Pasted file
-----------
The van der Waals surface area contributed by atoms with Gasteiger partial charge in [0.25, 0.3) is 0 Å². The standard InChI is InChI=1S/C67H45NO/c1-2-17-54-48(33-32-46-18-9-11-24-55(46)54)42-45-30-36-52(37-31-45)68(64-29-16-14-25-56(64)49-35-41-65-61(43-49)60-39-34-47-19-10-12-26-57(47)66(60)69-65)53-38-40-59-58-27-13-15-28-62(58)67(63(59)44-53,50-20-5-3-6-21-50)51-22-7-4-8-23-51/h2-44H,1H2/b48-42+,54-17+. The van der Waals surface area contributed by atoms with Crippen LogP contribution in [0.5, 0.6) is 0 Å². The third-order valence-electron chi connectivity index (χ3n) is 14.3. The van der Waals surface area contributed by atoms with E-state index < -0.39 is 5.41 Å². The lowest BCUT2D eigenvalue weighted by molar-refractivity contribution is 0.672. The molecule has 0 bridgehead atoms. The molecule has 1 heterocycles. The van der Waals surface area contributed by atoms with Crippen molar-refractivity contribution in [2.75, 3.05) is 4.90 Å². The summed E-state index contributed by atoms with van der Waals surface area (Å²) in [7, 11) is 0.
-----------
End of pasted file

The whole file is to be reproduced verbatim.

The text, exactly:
The van der Waals surface area contributed by atoms with Gasteiger partial charge in [0.25, 0.3) is 0 Å². The standard InChI is InChI=1S/C67H45NO/c1-2-17-54-48(33-32-46-18-9-11-24-55(46)54)42-45-30-36-52(37-31-45)68(64-29-16-14-25-56(64)49-35-41-65-61(43-49)60-39-34-47-19-10-12-26-57(47)66(60)69-65)53-38-40-59-58-27-13-15-28-62(58)67(63(59)44-53,50-20-5-3-6-21-50)51-22-7-4-8-23-51/h2-44H,1H2/b48-42+,54-17+. The van der Waals surface area contributed by atoms with Crippen LogP contribution in [0.5, 0.6) is 0 Å². The third-order valence-electron chi connectivity index (χ3n) is 14.3. The van der Waals surface area contributed by atoms with E-state index < -0.39 is 5.41 Å². The lowest BCUT2D eigenvalue weighted by molar-refractivity contribution is 0.672. The molecule has 0 bridgehead atoms. The molecule has 1 heterocycles. The van der Waals surface area contributed by atoms with Crippen molar-refractivity contribution in [2.75, 3.05) is 4.90 Å². The summed E-state index contributed by atoms with van der Waals surface area (Å²) in [7, 11) is 0.